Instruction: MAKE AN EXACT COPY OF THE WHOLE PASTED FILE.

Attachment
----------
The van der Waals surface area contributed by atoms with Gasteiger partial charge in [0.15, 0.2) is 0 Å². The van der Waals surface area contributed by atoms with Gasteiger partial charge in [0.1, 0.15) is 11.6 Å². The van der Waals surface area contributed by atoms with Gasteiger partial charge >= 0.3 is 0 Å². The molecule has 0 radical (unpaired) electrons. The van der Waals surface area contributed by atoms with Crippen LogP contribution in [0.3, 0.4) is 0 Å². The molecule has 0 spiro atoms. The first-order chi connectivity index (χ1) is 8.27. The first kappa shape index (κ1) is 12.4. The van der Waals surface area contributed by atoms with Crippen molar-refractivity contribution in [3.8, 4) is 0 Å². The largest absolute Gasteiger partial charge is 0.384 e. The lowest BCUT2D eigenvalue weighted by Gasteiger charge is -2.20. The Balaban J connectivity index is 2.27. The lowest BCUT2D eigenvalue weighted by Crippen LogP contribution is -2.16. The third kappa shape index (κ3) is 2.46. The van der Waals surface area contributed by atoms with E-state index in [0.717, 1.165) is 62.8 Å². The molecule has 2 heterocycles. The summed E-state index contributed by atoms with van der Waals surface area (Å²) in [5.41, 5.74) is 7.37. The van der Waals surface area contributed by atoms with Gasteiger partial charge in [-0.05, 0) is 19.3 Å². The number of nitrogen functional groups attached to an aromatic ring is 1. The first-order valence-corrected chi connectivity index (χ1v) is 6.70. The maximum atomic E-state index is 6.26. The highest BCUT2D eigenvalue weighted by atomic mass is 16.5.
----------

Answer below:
The van der Waals surface area contributed by atoms with Gasteiger partial charge in [0.15, 0.2) is 0 Å². The van der Waals surface area contributed by atoms with Gasteiger partial charge in [0.1, 0.15) is 11.6 Å². The van der Waals surface area contributed by atoms with Gasteiger partial charge >= 0.3 is 0 Å². The molecule has 0 radical (unpaired) electrons. The van der Waals surface area contributed by atoms with Crippen LogP contribution in [0.3, 0.4) is 0 Å². The molecule has 0 spiro atoms. The first-order chi connectivity index (χ1) is 8.27. The first kappa shape index (κ1) is 12.4. The van der Waals surface area contributed by atoms with Crippen molar-refractivity contribution in [3.8, 4) is 0 Å². The largest absolute Gasteiger partial charge is 0.384 e. The lowest BCUT2D eigenvalue weighted by Gasteiger charge is -2.20. The Balaban J connectivity index is 2.27. The lowest BCUT2D eigenvalue weighted by Crippen LogP contribution is -2.16. The third kappa shape index (κ3) is 2.46. The van der Waals surface area contributed by atoms with E-state index in [0.717, 1.165) is 62.8 Å². The molecule has 2 heterocycles. The summed E-state index contributed by atoms with van der Waals surface area (Å²) in [5.41, 5.74) is 7.37. The van der Waals surface area contributed by atoms with Gasteiger partial charge in [-0.05, 0) is 19.3 Å². The number of nitrogen functional groups attached to an aromatic ring is 1. The first-order valence-corrected chi connectivity index (χ1v) is 6.70. The maximum atomic E-state index is 6.26. The highest BCUT2D eigenvalue weighted by atomic mass is 16.5.